Finance Minister Dr Prakash Saran Mahat presented the budget for the upcoming fiscal year in the parliament on 29th May 2023, with promises to lift the descending economy and to accelerate development activities. The budget with an economic growth rate of six percent to be achieved in the next fiscal year expects to tame the inflation rate at 6.5 percent.
The size of the budget at Rs 1.75 trillion is supposed to be outside the limit of the government based on trends of revenue collection and probability to receive loans and grants and other receipts. However, this budget is smaller than last year's budget in size. Of the amount, Rs 1.141 trillion will be for recurrent expenditure and Rs 302 billion for capital expenditure while Rs 307 billion has been allocated for financial management. The source of financing will be Rs 1.24 trillion from revenue, Rs 49.94 billion from foreign grants, Rs 212 billion from external loans, and Rs 240 billion from internal loans.
Some economists opined that the above 1.6 trillion budget could be unbearable to the economy. If the internal debt increases, inflation will increase, and the scope of credit available to the private sector will shrink and external debt cannot be taken beyond the capacity to pay. In the current situation, it would not be easy to fulfill the required amount of revenue from both domestic and external resources. The government needs enormous efforts to collect and receive the required revenue.
Currently, the economic health of the nation is not very healthy and there is a buzzword that the economy has been seriously injured and suffering from numerous ailments. Inflation is on the rise with limited employment opportunities. Industries and other productive sectors are not performing well due to declining demands in the market. The financial institutions are suffering from a liquidity crisis and the commodity and stock markets are not functioning satisfactorily. Moreover, the revenue collection is far below the target, there is a widening gap between imports and exports, interest rates are high, and the recurrent budget is uncontrollably high while the capital expenditure is low, making the economy quite vulnerable. Moreover, the highest contributor to the GDP, agriculture, followed by the real estate, industries, construction, forest, communication, and services are still suffering from stagnation or downward negative trends.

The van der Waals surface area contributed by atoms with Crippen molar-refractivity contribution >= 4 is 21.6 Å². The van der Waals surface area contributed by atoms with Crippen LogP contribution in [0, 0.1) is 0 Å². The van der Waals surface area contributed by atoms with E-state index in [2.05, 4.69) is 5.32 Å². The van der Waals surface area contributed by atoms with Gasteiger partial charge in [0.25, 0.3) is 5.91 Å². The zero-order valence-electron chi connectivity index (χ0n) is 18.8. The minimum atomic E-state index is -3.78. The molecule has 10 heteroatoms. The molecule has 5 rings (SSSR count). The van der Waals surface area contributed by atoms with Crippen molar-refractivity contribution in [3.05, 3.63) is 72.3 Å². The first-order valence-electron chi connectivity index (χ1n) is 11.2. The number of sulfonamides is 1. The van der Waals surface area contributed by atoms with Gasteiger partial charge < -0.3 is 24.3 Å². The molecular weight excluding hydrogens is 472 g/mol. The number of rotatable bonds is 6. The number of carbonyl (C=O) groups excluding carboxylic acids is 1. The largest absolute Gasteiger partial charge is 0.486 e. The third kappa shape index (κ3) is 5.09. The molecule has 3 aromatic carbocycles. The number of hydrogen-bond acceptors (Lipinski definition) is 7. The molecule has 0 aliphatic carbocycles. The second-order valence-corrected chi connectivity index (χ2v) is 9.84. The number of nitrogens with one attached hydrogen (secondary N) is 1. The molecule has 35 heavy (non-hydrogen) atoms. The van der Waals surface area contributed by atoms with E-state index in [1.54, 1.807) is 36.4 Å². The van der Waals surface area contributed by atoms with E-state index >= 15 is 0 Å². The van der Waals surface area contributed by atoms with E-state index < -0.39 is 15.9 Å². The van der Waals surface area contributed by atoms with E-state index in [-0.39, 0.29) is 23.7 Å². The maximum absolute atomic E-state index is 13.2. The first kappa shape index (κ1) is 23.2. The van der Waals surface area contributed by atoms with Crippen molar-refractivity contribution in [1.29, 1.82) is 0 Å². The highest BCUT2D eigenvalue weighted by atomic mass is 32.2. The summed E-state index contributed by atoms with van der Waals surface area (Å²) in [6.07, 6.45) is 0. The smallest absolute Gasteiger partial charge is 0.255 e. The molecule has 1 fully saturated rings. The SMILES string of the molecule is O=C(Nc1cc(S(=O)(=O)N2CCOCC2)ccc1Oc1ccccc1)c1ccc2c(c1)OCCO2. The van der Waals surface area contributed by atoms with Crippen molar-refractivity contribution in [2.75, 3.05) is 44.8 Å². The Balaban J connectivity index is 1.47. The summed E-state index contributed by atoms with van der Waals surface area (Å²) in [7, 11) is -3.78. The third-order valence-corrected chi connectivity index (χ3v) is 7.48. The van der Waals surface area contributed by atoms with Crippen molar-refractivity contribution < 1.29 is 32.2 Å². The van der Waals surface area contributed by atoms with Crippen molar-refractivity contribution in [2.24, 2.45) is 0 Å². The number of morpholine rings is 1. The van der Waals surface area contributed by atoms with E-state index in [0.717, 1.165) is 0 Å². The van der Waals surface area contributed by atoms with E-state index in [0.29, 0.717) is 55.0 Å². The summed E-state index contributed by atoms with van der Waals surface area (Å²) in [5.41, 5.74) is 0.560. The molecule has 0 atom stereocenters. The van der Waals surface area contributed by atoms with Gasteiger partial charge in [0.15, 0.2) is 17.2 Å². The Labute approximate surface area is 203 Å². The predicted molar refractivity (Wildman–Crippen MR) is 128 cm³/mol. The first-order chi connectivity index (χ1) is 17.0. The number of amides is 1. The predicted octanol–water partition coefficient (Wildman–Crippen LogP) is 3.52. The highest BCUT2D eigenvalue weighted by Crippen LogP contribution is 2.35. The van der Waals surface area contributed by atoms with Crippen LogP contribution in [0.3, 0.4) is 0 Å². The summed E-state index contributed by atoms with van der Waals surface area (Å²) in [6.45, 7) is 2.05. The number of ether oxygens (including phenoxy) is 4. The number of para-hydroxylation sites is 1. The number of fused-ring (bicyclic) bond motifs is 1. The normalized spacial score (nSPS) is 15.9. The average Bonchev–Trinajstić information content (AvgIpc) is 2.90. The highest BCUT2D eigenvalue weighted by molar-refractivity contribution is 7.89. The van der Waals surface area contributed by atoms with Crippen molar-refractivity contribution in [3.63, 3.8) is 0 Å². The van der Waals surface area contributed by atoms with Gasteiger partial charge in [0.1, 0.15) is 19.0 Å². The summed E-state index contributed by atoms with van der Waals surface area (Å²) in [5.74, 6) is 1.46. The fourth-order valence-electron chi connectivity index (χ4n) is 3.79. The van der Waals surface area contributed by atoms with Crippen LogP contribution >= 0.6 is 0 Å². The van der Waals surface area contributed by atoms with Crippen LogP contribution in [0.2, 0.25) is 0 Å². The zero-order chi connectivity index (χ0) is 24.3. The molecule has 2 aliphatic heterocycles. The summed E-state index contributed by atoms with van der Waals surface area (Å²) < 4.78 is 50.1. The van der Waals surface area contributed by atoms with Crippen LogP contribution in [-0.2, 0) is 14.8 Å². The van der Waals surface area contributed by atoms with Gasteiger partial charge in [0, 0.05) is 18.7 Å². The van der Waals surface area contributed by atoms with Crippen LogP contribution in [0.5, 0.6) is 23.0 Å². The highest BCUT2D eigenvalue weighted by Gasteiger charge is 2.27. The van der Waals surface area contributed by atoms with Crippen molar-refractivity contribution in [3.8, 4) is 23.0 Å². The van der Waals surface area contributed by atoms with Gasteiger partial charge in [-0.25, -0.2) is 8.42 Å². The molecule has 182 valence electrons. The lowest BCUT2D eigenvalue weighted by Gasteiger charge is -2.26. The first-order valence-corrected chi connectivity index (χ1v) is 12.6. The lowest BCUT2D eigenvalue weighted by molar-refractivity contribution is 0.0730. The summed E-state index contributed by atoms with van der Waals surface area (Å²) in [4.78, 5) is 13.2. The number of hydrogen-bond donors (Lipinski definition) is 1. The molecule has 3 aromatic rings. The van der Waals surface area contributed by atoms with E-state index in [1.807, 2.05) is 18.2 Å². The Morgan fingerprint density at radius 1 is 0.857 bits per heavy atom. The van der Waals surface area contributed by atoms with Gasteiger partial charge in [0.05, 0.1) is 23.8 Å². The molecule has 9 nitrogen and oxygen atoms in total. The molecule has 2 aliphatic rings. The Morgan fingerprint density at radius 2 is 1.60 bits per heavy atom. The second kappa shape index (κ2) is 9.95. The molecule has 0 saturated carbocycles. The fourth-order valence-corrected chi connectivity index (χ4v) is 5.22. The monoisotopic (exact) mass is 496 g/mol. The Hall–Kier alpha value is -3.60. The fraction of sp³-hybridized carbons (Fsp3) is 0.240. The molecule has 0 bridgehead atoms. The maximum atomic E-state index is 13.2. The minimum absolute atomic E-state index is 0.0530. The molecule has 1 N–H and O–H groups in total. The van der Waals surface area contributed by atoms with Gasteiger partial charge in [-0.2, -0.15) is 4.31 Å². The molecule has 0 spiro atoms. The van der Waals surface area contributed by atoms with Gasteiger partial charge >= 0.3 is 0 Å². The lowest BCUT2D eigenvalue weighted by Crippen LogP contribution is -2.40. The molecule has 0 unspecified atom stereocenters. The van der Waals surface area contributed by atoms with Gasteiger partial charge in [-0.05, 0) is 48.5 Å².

Despite slackness in the economy, the tourism sector, which contributes 6.7% to the GDP, is moving towards the pre-Covid situation with some improvements. And based on Nepal Rastra Bank’s statistics, Nepal’s remittance earnings increased 27 percent to Rs 689.88 billion in the first seven months of the current fiscal year. As a result of increased remittance earnings, the gross foreign exchange reserves increased 13.8 percent to Rs1,383.33 billion in mid-February 2023 from Rs1,215.80 billion in mid-July 2022.
The budget has more traditional characteristics with new promises and some transformative plans and programs. The budget has announced the second phase of economic reforms programs, which would start from next fiscal year. There are some positive starts in the budget such as without fulfilling all pre-works , procedures and clearance of hurdles, no project would be allowed to start and without guarantee of resources, no contract of multi-year financing of the projects would get approved from the Ministry of Finance. The problem of land acquisition will be solved through formulation of new laws. As a result of the problem of tax unpredictability and lack of sovereign credit rating, the investors hesitate to invest in Nepal. The budget has however assured to make taxes more predictable and promised to perform sovereign credit rating of Nepal.
Top priorities have been given to health, education, agriculture, tourism, infrastructure and employment. The announcement to initiate construction of Nijgadh International Airport after finalizing proper investment modalities is considered a bold step as it could uplift the economic face of the nation to a great extent. The budget has a target to produce an additional 900 MW of electricity next year, with total production of 3600 MW. Moreover, the maximum number of road construction and upgradation seems to be one of the top programs of the budget. As a new initiative, the use of cement iron rod concrete structure for road construction would decrease the import of bitumen and it would support domestic cement and iron rod industries.